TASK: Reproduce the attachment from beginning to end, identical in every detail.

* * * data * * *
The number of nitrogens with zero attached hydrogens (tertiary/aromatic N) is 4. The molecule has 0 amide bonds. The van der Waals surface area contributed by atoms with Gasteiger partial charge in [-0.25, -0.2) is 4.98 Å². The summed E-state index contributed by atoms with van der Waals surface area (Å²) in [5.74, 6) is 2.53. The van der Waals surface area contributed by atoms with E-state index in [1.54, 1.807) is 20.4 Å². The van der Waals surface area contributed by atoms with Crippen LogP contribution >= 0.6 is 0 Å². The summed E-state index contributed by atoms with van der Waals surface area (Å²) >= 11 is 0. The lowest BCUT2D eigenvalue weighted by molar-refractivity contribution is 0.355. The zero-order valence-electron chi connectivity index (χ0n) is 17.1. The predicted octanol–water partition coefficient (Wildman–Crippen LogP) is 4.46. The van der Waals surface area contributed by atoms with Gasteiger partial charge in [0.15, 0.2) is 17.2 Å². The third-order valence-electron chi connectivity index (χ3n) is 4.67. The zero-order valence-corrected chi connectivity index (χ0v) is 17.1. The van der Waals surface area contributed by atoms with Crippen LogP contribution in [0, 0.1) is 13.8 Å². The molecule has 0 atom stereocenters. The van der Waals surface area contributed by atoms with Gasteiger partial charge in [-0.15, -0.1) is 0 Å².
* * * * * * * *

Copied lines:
The number of nitrogens with zero attached hydrogens (tertiary/aromatic N) is 4. The molecule has 0 amide bonds. The van der Waals surface area contributed by atoms with Gasteiger partial charge in [-0.25, -0.2) is 4.98 Å². The summed E-state index contributed by atoms with van der Waals surface area (Å²) in [5.74, 6) is 2.53. The van der Waals surface area contributed by atoms with E-state index in [1.54, 1.807) is 20.4 Å². The van der Waals surface area contributed by atoms with Crippen LogP contribution >= 0.6 is 0 Å². The summed E-state index contributed by atoms with van der Waals surface area (Å²) >= 11 is 0. The lowest BCUT2D eigenvalue weighted by molar-refractivity contribution is 0.355. The zero-order valence-electron chi connectivity index (χ0n) is 17.1. The predicted octanol–water partition coefficient (Wildman–Crippen LogP) is 4.46. The van der Waals surface area contributed by atoms with Gasteiger partial charge in [0.15, 0.2) is 17.2 Å². The third-order valence-electron chi connectivity index (χ3n) is 4.67. The zero-order valence-corrected chi connectivity index (χ0v) is 17.1. The van der Waals surface area contributed by atoms with Crippen LogP contribution in [0, 0.1) is 13.8 Å². The molecule has 0 atom stereocenters. The van der Waals surface area contributed by atoms with Gasteiger partial charge in [-0.15, -0.1) is 0 Å².